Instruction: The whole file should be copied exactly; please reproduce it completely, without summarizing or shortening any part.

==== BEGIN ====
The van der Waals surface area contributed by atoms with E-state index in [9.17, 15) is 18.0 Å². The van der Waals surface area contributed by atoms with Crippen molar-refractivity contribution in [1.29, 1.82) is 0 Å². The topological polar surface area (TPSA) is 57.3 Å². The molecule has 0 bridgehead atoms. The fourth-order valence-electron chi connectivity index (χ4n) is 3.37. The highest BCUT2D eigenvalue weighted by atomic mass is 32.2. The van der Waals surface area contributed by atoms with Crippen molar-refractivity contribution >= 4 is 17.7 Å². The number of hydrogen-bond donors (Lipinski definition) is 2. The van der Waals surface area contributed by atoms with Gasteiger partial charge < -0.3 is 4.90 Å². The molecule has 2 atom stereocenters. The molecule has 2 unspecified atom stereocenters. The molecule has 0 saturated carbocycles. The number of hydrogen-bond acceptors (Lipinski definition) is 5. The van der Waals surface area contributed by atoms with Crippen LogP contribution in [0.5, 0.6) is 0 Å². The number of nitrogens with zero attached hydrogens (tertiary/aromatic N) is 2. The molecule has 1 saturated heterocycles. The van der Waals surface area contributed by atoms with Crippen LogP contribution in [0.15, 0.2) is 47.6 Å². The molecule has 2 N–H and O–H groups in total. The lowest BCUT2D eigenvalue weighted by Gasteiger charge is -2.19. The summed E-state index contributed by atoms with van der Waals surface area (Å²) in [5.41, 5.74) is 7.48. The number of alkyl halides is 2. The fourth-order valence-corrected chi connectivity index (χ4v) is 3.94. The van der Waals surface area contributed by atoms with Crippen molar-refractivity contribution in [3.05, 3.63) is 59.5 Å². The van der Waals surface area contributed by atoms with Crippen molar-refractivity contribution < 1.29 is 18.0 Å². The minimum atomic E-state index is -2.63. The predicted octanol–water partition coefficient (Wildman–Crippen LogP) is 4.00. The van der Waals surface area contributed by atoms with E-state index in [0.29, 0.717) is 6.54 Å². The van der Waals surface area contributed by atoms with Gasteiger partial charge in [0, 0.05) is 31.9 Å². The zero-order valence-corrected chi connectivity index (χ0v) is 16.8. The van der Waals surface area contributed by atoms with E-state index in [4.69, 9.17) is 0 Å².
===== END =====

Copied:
The van der Waals surface area contributed by atoms with E-state index in [9.17, 15) is 18.0 Å². The van der Waals surface area contributed by atoms with Crippen molar-refractivity contribution in [1.29, 1.82) is 0 Å². The topological polar surface area (TPSA) is 57.3 Å². The molecule has 0 bridgehead atoms. The fourth-order valence-electron chi connectivity index (χ4n) is 3.37. The highest BCUT2D eigenvalue weighted by atomic mass is 32.2. The van der Waals surface area contributed by atoms with Crippen molar-refractivity contribution >= 4 is 17.7 Å². The number of hydrogen-bond donors (Lipinski definition) is 2. The van der Waals surface area contributed by atoms with Gasteiger partial charge < -0.3 is 4.90 Å². The molecule has 2 atom stereocenters. The molecule has 2 unspecified atom stereocenters. The molecule has 0 saturated carbocycles. The number of hydrogen-bond acceptors (Lipinski definition) is 5. The van der Waals surface area contributed by atoms with Crippen LogP contribution in [0.5, 0.6) is 0 Å². The number of nitrogens with zero attached hydrogens (tertiary/aromatic N) is 2. The molecule has 1 saturated heterocycles. The van der Waals surface area contributed by atoms with Crippen LogP contribution in [0.15, 0.2) is 47.6 Å². The molecule has 2 N–H and O–H groups in total. The lowest BCUT2D eigenvalue weighted by Gasteiger charge is -2.19. The summed E-state index contributed by atoms with van der Waals surface area (Å²) in [5.41, 5.74) is 7.48. The number of alkyl halides is 2. The fourth-order valence-corrected chi connectivity index (χ4v) is 3.94. The van der Waals surface area contributed by atoms with Crippen molar-refractivity contribution in [3.05, 3.63) is 59.5 Å². The van der Waals surface area contributed by atoms with Crippen molar-refractivity contribution < 1.29 is 18.0 Å². The minimum atomic E-state index is -2.63. The predicted octanol–water partition coefficient (Wildman–Crippen LogP) is 4.00. The van der Waals surface area contributed by atoms with E-state index in [0.29, 0.717) is 6.54 Å². The van der Waals surface area contributed by atoms with Gasteiger partial charge in [0, 0.05) is 31.9 Å². The zero-order valence-corrected chi connectivity index (χ0v) is 16.8. The van der Waals surface area contributed by atoms with E-state index in [4.69, 9.17) is 0 Å².